If a Shop seller “opts-in” to the Marketplace, Cafepress adds products from that Shop to the Marketplace at its discretion - there are no guarantees on how many, if any, of a seller’s products will make it into the Marketplace. Even if a product created in a Shop makes it into the Marketplace - it is not the same product that appears in the Marketplace. Cafepress creates a “duplicate” product, with a different product number, and essentially “divorces” the product from the Shop. Buyers who find that duplicated product in a Marketplace search can see other Marketplace items by that seller, but there is no direct link to the original Shop from which the product was created. This allows Cafepress to maintain it’s max 10% commission on most products sold, and deter people from finding the original Shop and its products, where sellers often make a higher commission.

While CP sellers have known about the limited Marketplace commissions for the last several years, I don’t think most understand that CP is actually creating duplicate product entrees, and treating these products differently.

CafePress Email Promotions and Coupon Codes - “All Cafepress Shirts” DOESN’T mean ALL Cafepress Shirts?!

Cafepress is very active in sending out email discounts and coupon codes - this is part of its appeal to buyers. Originally, promotional codes sent out by Cafepress applied to all Cafepress products. Now however, there is small print on the emails stating that promos apply to Marketplace items only. This is so that Cafepress can promote the products with the lower commissions paid to sellers. It is incredibly deceptive, as Shop Owners for years have been encouraged to drive traffic to their branded CafePress Shops, telling people to sign up for accounts so that they would receive these promos and be able to use them. It is also deceptive in that:  How is John Q. Public to know the difference between a Cafepress Marketplace item and a Cafepress Shop item? And why would he/she care? I think most people reasonably assume that if it comes from Cafepress, a promo code from Cafepress should work.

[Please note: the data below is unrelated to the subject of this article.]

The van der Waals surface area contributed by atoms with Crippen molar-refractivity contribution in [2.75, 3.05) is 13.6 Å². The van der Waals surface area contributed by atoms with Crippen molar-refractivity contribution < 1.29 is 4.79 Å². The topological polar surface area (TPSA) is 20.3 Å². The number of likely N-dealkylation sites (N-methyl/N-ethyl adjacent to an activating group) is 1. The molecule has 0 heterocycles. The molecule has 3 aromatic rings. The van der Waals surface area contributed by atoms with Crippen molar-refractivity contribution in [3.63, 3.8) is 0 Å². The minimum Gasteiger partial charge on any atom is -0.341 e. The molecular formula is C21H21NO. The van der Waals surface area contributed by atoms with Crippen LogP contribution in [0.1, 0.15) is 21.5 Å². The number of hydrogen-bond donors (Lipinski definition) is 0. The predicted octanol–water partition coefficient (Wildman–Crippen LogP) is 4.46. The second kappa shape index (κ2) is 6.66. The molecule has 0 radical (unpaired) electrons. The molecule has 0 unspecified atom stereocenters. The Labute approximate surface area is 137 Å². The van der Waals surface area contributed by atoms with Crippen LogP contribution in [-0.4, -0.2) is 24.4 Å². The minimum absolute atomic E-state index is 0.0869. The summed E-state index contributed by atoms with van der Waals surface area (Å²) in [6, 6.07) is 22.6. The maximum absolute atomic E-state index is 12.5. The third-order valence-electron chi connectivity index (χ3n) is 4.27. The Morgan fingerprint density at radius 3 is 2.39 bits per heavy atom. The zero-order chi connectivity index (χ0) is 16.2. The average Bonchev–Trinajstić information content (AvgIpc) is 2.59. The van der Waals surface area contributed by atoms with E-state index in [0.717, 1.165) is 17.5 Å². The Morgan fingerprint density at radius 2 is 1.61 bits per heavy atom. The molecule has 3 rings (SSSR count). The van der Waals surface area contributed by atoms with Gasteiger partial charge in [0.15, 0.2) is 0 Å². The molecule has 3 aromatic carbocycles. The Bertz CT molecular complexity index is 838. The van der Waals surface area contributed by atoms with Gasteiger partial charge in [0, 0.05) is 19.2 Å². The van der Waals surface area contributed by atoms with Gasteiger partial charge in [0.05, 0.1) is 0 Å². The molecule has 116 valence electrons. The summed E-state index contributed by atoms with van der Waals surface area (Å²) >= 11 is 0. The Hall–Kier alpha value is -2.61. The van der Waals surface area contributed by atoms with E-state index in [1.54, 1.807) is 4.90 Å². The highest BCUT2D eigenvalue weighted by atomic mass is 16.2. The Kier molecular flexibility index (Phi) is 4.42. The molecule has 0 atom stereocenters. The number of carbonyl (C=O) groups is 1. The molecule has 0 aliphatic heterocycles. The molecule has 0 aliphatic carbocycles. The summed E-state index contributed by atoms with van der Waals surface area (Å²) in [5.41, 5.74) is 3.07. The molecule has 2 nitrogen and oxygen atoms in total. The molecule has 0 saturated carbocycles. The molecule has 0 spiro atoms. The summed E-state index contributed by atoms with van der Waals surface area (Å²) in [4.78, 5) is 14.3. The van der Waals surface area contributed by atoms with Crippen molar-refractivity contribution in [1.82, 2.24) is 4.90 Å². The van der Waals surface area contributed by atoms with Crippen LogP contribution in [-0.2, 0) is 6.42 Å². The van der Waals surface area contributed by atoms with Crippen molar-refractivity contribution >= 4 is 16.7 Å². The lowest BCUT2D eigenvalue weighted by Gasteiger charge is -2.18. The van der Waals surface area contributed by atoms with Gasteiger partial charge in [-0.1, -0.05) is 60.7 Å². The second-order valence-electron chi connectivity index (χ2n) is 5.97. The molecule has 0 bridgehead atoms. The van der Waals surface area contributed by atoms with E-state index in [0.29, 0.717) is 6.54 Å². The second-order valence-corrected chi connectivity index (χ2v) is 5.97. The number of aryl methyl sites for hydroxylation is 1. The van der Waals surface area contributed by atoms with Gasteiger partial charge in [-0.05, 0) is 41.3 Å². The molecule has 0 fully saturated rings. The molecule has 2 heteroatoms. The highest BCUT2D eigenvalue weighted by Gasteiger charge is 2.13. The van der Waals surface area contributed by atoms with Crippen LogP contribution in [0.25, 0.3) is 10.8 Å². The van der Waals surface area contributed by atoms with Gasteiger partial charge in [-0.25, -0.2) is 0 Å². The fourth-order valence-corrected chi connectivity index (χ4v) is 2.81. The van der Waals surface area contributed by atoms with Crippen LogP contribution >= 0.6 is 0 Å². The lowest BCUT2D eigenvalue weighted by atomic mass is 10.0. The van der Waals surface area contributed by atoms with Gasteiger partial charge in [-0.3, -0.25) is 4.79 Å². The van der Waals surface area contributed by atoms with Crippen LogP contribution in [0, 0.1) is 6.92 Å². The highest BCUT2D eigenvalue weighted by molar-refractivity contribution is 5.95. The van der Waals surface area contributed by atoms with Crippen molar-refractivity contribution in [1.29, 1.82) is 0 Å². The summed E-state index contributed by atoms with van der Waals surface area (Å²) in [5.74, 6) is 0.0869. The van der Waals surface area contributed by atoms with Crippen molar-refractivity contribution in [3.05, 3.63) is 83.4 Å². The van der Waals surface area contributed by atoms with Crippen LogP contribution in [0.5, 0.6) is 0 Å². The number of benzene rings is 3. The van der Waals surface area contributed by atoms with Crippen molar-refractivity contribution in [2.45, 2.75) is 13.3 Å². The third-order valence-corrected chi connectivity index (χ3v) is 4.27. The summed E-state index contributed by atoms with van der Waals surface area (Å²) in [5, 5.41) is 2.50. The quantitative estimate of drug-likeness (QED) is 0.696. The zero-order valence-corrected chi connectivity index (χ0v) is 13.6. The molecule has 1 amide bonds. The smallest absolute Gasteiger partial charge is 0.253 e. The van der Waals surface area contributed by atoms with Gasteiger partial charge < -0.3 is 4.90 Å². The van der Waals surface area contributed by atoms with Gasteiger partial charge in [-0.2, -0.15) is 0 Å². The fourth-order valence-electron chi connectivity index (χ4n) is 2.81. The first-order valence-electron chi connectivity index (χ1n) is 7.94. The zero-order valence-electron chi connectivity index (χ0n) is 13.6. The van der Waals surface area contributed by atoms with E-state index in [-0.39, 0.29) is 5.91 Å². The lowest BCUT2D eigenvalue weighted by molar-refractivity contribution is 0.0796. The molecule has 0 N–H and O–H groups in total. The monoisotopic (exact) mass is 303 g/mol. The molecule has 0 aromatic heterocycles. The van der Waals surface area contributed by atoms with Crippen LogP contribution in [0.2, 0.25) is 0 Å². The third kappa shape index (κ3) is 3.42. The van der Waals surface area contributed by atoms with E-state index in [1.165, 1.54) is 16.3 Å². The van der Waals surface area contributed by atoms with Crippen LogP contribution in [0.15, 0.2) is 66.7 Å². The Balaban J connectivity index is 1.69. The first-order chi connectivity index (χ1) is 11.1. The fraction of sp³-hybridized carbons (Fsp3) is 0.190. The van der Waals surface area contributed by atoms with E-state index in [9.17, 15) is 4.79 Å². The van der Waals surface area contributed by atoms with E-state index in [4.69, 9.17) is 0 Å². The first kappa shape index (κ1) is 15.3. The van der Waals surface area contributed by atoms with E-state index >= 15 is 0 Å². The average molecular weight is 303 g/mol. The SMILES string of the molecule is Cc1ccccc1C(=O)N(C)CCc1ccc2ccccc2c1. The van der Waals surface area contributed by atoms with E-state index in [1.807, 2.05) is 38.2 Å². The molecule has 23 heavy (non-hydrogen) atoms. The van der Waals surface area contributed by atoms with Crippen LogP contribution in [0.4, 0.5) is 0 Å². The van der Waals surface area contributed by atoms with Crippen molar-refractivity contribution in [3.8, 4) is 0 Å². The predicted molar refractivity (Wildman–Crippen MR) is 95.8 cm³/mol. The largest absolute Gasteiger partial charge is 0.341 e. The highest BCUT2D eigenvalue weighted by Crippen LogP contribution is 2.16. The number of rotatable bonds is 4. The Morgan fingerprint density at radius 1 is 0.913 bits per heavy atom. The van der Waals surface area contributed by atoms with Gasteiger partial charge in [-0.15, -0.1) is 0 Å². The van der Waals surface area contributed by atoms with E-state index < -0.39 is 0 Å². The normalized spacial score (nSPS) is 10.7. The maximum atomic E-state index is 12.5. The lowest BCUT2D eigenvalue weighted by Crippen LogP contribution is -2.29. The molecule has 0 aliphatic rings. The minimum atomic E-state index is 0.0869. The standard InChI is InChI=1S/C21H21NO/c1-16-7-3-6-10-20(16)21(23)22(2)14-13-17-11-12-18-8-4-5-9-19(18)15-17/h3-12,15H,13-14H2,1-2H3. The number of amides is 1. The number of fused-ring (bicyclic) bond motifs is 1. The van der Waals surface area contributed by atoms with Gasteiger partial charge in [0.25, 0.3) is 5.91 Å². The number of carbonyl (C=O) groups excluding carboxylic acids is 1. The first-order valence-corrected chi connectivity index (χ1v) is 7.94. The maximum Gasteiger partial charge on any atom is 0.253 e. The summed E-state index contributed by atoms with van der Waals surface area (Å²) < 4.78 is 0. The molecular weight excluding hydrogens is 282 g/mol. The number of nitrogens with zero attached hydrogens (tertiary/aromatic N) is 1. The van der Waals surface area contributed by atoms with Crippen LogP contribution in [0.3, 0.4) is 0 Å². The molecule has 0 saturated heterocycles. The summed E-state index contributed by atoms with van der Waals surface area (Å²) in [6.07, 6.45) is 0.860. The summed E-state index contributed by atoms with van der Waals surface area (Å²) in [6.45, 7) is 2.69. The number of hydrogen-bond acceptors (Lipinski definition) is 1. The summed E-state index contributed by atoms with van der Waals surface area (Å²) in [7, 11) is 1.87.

The Admin Shop - Cafepress does what it pleases with YOUR images

Several years ago Cafepress began adding an “Admin” shop to Shop owners accounts.  Cafepress adds products to this Admin shop with the account holder’s images. Their claim is that “the sole purpose of admin shops are to promote the sale of your designs.”  Read on and you’ll see why this is their “sole purpose.”

The products added by CP to this shop are often products on which a seller may not wish to sell with his/her images, and/or have images poorly applied (cropped off, etc.) According to CP, a seller cannot “turn off” this feature. The only option if he/she don’t want these products made available for sale is to periodically delete all products added to this Admin shop. Of course that means one would have to keep checking for these additions.

It is not possible to stop the addition of unwanted products to the Admin Shop, nor is it possible to permanently delete the Admin shop. If one deletes the Admin shop, it simply returns the next time CP adds products at its own discretion.

When I wrote to Cafepress requesting a permanent deletion of the Admin shop, I was told my only option was to “opt-out” of the Marketplace so that those items would not be found.**   “Fine.” I thought.

Here’s where it gets really interesting (I opted-out of the Marketplace on my Admin Shop only, per the Cafepress advice, which is how I discovered this): If one does “opt-out” of the Marketplace on the Admin shop, Cafepress will remove ALL of the seller’s products from the Marketplace, including those in any other Shop(s) on the seller’s account - even those Shops that had NOT been opted out. No where in the Cafepress emails or TOS does it state that the Admin shop actually dominates/controls what happens to the other shops.